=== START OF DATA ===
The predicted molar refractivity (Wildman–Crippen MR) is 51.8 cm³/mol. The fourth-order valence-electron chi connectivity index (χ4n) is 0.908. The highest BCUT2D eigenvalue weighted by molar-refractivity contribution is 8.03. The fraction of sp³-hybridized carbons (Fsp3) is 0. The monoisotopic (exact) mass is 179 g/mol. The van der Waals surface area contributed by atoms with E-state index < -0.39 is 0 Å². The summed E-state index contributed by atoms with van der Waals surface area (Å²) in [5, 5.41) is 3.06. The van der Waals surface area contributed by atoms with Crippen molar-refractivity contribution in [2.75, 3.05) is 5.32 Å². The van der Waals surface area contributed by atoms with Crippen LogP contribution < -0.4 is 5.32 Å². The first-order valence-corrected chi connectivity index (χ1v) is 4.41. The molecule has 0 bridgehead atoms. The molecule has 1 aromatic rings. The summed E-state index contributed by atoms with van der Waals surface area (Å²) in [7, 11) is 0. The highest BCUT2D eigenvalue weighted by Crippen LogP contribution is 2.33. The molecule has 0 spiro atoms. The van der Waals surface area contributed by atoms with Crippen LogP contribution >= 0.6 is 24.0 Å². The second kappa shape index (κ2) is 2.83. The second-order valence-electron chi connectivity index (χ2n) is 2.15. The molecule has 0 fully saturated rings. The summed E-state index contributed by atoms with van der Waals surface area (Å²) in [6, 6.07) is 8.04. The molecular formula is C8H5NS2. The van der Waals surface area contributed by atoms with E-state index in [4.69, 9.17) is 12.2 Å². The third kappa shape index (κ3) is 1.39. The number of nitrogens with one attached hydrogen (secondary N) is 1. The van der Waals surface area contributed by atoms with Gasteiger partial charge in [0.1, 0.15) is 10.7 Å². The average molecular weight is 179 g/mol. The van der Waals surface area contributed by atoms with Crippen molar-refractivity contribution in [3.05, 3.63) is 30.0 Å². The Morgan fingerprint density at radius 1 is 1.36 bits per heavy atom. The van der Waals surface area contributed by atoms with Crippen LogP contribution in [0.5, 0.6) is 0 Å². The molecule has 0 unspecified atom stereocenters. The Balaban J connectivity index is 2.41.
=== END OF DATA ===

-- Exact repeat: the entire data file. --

The predicted molar refractivity (Wildman–Crippen MR) is 51.8 cm³/mol. The fourth-order valence-electron chi connectivity index (χ4n) is 0.908. The highest BCUT2D eigenvalue weighted by molar-refractivity contribution is 8.03. The fraction of sp³-hybridized carbons (Fsp3) is 0. The monoisotopic (exact) mass is 179 g/mol. The van der Waals surface area contributed by atoms with E-state index < -0.39 is 0 Å². The summed E-state index contributed by atoms with van der Waals surface area (Å²) in [5, 5.41) is 3.06. The van der Waals surface area contributed by atoms with Crippen molar-refractivity contribution in [2.75, 3.05) is 5.32 Å². The van der Waals surface area contributed by atoms with Crippen LogP contribution < -0.4 is 5.32 Å². The first-order valence-corrected chi connectivity index (χ1v) is 4.41. The molecule has 0 bridgehead atoms. The molecule has 1 aromatic rings. The summed E-state index contributed by atoms with van der Waals surface area (Å²) in [7, 11) is 0. The highest BCUT2D eigenvalue weighted by Crippen LogP contribution is 2.33. The molecule has 0 spiro atoms. The van der Waals surface area contributed by atoms with Crippen LogP contribution >= 0.6 is 24.0 Å². The second kappa shape index (κ2) is 2.83. The second-order valence-electron chi connectivity index (χ2n) is 2.15. The molecule has 0 fully saturated rings. The summed E-state index contributed by atoms with van der Waals surface area (Å²) in [6, 6.07) is 8.04. The molecular formula is C8H5NS2. The van der Waals surface area contributed by atoms with E-state index in [4.69, 9.17) is 12.2 Å². The third kappa shape index (κ3) is 1.39. The number of nitrogens with one attached hydrogen (secondary N) is 1. The van der Waals surface area contributed by atoms with Gasteiger partial charge in [0.1, 0.15) is 10.7 Å². The average molecular weight is 179 g/mol. The van der Waals surface area contributed by atoms with Crippen molar-refractivity contribution in [3.05, 3.63) is 30.0 Å². The Morgan fingerprint density at radius 1 is 1.36 bits per heavy atom. The van der Waals surface area contributed by atoms with Crippen LogP contribution in [0.5, 0.6) is 0 Å². The molecule has 0 unspecified atom stereocenters. The Balaban J connectivity index is 2.41.